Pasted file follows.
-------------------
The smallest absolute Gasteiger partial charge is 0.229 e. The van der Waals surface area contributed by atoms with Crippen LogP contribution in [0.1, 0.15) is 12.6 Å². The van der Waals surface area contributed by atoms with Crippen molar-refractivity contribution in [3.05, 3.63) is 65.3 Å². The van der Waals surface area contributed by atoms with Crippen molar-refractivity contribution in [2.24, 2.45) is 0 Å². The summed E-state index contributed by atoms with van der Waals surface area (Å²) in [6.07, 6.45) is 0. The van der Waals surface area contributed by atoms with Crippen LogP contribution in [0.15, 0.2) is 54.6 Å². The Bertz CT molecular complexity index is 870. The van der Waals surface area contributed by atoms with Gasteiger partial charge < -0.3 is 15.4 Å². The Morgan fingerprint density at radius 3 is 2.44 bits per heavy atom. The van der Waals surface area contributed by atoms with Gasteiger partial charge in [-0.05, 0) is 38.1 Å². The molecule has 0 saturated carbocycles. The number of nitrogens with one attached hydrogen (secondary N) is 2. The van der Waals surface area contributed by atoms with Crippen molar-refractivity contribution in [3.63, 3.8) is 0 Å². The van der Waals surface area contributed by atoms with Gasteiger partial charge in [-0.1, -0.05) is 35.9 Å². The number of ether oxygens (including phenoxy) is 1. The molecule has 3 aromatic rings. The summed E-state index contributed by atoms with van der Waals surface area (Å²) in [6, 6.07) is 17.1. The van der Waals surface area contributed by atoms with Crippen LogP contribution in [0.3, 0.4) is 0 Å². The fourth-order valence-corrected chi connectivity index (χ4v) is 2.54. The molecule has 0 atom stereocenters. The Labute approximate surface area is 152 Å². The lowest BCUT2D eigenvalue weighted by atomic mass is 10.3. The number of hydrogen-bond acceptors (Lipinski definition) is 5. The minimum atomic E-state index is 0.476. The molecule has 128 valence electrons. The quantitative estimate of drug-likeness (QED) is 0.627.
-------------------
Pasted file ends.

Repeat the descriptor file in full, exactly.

The smallest absolute Gasteiger partial charge is 0.229 e. The van der Waals surface area contributed by atoms with Crippen LogP contribution in [0.1, 0.15) is 12.6 Å². The van der Waals surface area contributed by atoms with Crippen molar-refractivity contribution in [3.05, 3.63) is 65.3 Å². The van der Waals surface area contributed by atoms with Crippen molar-refractivity contribution in [2.24, 2.45) is 0 Å². The summed E-state index contributed by atoms with van der Waals surface area (Å²) in [6.07, 6.45) is 0. The van der Waals surface area contributed by atoms with Crippen LogP contribution in [0.15, 0.2) is 54.6 Å². The Bertz CT molecular complexity index is 870. The van der Waals surface area contributed by atoms with Gasteiger partial charge < -0.3 is 15.4 Å². The Morgan fingerprint density at radius 3 is 2.44 bits per heavy atom. The van der Waals surface area contributed by atoms with Gasteiger partial charge in [-0.05, 0) is 38.1 Å². The molecule has 0 saturated carbocycles. The number of nitrogens with one attached hydrogen (secondary N) is 2. The van der Waals surface area contributed by atoms with Crippen molar-refractivity contribution in [3.63, 3.8) is 0 Å². The van der Waals surface area contributed by atoms with Gasteiger partial charge in [-0.1, -0.05) is 35.9 Å². The number of ether oxygens (including phenoxy) is 1. The molecule has 3 aromatic rings. The summed E-state index contributed by atoms with van der Waals surface area (Å²) in [6, 6.07) is 17.1. The van der Waals surface area contributed by atoms with Crippen LogP contribution in [0.3, 0.4) is 0 Å². The fourth-order valence-corrected chi connectivity index (χ4v) is 2.54. The molecule has 0 atom stereocenters. The Labute approximate surface area is 152 Å². The lowest BCUT2D eigenvalue weighted by atomic mass is 10.3. The number of hydrogen-bond acceptors (Lipinski definition) is 5. The minimum atomic E-state index is 0.476. The molecule has 128 valence electrons. The quantitative estimate of drug-likeness (QED) is 0.627.